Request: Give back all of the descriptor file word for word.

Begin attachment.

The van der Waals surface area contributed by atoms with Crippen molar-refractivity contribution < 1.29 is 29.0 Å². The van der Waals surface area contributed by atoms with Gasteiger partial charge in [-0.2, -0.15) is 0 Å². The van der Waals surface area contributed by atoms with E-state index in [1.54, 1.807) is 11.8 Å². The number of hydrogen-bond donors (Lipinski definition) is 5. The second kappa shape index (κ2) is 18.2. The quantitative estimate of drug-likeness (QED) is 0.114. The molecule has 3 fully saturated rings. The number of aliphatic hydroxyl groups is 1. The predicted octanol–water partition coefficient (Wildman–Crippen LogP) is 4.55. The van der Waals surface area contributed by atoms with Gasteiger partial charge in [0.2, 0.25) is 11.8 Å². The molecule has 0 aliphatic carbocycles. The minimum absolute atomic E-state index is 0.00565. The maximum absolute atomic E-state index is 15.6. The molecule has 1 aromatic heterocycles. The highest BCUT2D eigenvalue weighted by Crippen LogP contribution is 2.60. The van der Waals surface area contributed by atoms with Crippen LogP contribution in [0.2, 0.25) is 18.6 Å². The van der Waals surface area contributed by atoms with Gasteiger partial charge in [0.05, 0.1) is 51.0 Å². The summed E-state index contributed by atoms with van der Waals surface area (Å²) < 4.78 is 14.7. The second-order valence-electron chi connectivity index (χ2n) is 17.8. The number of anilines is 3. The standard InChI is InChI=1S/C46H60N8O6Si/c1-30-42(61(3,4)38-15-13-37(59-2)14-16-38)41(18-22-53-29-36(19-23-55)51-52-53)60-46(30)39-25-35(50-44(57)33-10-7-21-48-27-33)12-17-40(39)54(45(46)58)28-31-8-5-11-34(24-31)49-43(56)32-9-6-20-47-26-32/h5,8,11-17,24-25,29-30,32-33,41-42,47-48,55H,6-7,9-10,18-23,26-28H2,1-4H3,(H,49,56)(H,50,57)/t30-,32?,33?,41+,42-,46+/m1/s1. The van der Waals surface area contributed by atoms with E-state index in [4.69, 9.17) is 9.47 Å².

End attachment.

The van der Waals surface area contributed by atoms with Crippen molar-refractivity contribution < 1.29 is 29.0 Å². The van der Waals surface area contributed by atoms with Gasteiger partial charge in [-0.2, -0.15) is 0 Å². The van der Waals surface area contributed by atoms with E-state index in [1.54, 1.807) is 11.8 Å². The number of hydrogen-bond donors (Lipinski definition) is 5. The second kappa shape index (κ2) is 18.2. The quantitative estimate of drug-likeness (QED) is 0.114. The molecule has 3 fully saturated rings. The number of aliphatic hydroxyl groups is 1. The predicted octanol–water partition coefficient (Wildman–Crippen LogP) is 4.55. The van der Waals surface area contributed by atoms with Gasteiger partial charge in [0.2, 0.25) is 11.8 Å². The molecule has 0 aliphatic carbocycles. The minimum absolute atomic E-state index is 0.00565. The maximum absolute atomic E-state index is 15.6. The molecule has 1 aromatic heterocycles. The highest BCUT2D eigenvalue weighted by Crippen LogP contribution is 2.60. The van der Waals surface area contributed by atoms with Crippen LogP contribution in [0.2, 0.25) is 18.6 Å². The van der Waals surface area contributed by atoms with Gasteiger partial charge in [0.05, 0.1) is 51.0 Å². The summed E-state index contributed by atoms with van der Waals surface area (Å²) < 4.78 is 14.7. The second-order valence-electron chi connectivity index (χ2n) is 17.8. The number of anilines is 3. The standard InChI is InChI=1S/C46H60N8O6Si/c1-30-42(61(3,4)38-15-13-37(59-2)14-16-38)41(18-22-53-29-36(19-23-55)51-52-53)60-46(30)39-25-35(50-44(57)33-10-7-21-48-27-33)12-17-40(39)54(45(46)58)28-31-8-5-11-34(24-31)49-43(56)32-9-6-20-47-26-32/h5,8,11-17,24-25,29-30,32-33,41-42,47-48,55H,6-7,9-10,18-23,26-28H2,1-4H3,(H,49,56)(H,50,57)/t30-,32?,33?,41+,42-,46+/m1/s1. The van der Waals surface area contributed by atoms with E-state index in [4.69, 9.17) is 9.47 Å².